New Schools for Chicago broadens parent outreach

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A year after announcing ambitious expansion plans, New Schools for Chicago – formerly known as the Renaissance Schools Fund – has hired new staff members and is embarking on a public campaign to promote new schools.

“It’s the continuation of our work to expand high-quality schools in Chicago’s underserved neighborhoods,” says Phyllis Lockett, the group’s president and CEO. “We have a goal of opening another 50 schools in the next five years, and we hope to raise about $60 million to help support that effort.”

By 2020, the group aims to have 30 percent of Chicago’s students – about 115,000 – enrolled in its new schools. Its current portfolio will serve over 40,000 students. However, new schools – most of them charters – have faced opposition from the Chicago Teachers Union as well as some community organizations that see them as competition with unionized neighborhood schools.

One prong of the group’s efforts is a program called Increase Your Odds, which launched at the New Schools Expo. Families who take part will get automatic reminders about school application deadlines and, if they don’t win the enrollment lottery, will also get suggestions about other schools that have room for more students.

“There are some charter schools, particularly new campuses of charters, that may not have reached their full enrollment,” Lockett says, particularly because not all admitted students may choose to attend a school. “Once the dust settles, there may be spots available.”

The goal is to increase access to new schools among parents who might find it challenging to navigate the school choice process. A 2008 Catalyst Chicago analysis found that almost 23 percent of African-American students who travel outside their neighborhood for high school still end up in the district’s lowest-performing schools.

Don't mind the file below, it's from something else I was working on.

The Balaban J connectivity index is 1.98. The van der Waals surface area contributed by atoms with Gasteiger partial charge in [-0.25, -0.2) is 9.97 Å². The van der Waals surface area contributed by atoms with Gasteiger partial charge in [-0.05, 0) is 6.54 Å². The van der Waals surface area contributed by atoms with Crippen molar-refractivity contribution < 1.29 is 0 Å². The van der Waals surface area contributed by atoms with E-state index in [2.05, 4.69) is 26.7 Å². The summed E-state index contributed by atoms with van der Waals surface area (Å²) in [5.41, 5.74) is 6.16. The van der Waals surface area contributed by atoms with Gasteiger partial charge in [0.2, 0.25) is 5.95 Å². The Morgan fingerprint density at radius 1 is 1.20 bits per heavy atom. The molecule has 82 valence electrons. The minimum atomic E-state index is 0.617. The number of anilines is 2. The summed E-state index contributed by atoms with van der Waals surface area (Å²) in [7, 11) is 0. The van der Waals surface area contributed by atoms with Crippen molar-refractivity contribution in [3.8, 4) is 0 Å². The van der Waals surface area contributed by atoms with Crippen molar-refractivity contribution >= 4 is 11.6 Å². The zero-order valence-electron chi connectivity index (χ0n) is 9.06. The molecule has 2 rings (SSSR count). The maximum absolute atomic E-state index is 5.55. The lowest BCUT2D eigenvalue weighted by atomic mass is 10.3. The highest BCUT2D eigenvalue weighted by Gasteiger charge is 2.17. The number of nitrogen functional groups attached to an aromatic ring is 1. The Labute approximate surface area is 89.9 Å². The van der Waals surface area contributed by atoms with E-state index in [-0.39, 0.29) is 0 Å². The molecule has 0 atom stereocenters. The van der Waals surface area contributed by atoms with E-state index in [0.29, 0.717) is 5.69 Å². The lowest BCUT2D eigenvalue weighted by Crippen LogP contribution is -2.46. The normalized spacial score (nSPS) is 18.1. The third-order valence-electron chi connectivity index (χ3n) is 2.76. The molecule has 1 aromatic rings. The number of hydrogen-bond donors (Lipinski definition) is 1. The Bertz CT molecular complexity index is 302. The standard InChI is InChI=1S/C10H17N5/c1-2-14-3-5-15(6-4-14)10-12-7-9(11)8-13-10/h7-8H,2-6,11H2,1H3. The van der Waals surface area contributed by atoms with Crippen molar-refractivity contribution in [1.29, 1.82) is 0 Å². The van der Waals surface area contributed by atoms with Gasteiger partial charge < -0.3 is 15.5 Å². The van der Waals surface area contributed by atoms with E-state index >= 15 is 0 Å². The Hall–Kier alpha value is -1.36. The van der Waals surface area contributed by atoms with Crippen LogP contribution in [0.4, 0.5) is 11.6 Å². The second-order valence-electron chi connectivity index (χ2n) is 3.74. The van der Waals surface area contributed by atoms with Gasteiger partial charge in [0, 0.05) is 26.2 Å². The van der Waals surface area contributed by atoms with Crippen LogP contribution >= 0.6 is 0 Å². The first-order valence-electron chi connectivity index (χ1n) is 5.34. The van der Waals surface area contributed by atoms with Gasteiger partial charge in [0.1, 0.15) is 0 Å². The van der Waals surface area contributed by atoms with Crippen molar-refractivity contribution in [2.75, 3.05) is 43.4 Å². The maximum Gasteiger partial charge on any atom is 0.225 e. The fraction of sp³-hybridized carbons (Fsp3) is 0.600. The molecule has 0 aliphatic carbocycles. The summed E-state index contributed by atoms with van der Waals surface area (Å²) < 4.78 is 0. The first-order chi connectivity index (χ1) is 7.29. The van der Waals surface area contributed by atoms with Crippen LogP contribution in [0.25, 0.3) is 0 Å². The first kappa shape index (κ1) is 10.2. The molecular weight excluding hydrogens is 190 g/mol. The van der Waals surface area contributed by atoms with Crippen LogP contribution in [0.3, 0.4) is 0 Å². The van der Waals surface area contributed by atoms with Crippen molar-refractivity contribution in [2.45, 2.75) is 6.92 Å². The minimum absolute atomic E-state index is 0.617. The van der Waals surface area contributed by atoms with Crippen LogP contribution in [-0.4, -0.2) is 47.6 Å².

Parents can sign up online or call New Schools for Chicago’s hotline, 773-4-SCHOOLS, to get advice and support through the school choice process from New Schools for Chicago staff members and trained parent volunteers. At the Expo, over 100 volunteers were on hand to work with parents, and so far, at least 300 parents have signed up to receive help.

The group says there are more than 19,000 students on charter school waiting lists “although there are quality charter schools with seats available.”

Another one of its programs is Parents for New Schools, which aims to provide parents with tools to become education advocates and leaders.

Jenner Elementary parent Treyonea Towns says there is a shortage of outreach to parents about school choice.

Jenner “is one of the schools that was at risk for closing,” says Towns. “I and other parents feel that they should have had more information about opportunities for what to do with the children. With all the concerns about school closings and schools not making the cut academically, it should be more widespread.”

And, she adds, New Schools for Chicago’s outreach could ease some of the discomfort parents feel about charter schools.

“When there’s a charter school and you’re not welcome to attend because you didn’t fill out an application, that’s a very uneasy feeling,” Towns says. “There’s not a lot of communication about supporting parents to take advantage of that opportunity.”

Although its organizing and parent outreach staff is expanding, that’s not a new emphasis for the organization, Lockett notes. The group has already held a number of parent trainings, but she’s not sure how many parents have taken part.

To back its efforts, New Schools for Chicago will also launch a public campaign to support school choice. The group recently hired an advocacy project manager as well as an organizer, who will “work to build and demonstrate demand for district-wide improvement driven by the creation of high-quality public schools” by training parents on advocacy and the characteristics of good schools.

Lockett says the group’s near-term plans won’t be affected by state charter school caps. Currently, there are more than 20 charters left, and those that do exist can replicate. “But beyond that, it will start to be an issue,” Lockett says.

She notes that CPS has adopted practices like a longer school day and interim assessments, such as the Scantron and NWEA tests, in order to follow charters’ example.

However, Lockett says, “Opening schools is a challenge.”

“A lot of parents really need support in understanding the current status of their schools, and understanding the options they have available,” she says. “It’s not very easy for parents to navigate the variety of options that have moved into the public school market – especially charters.”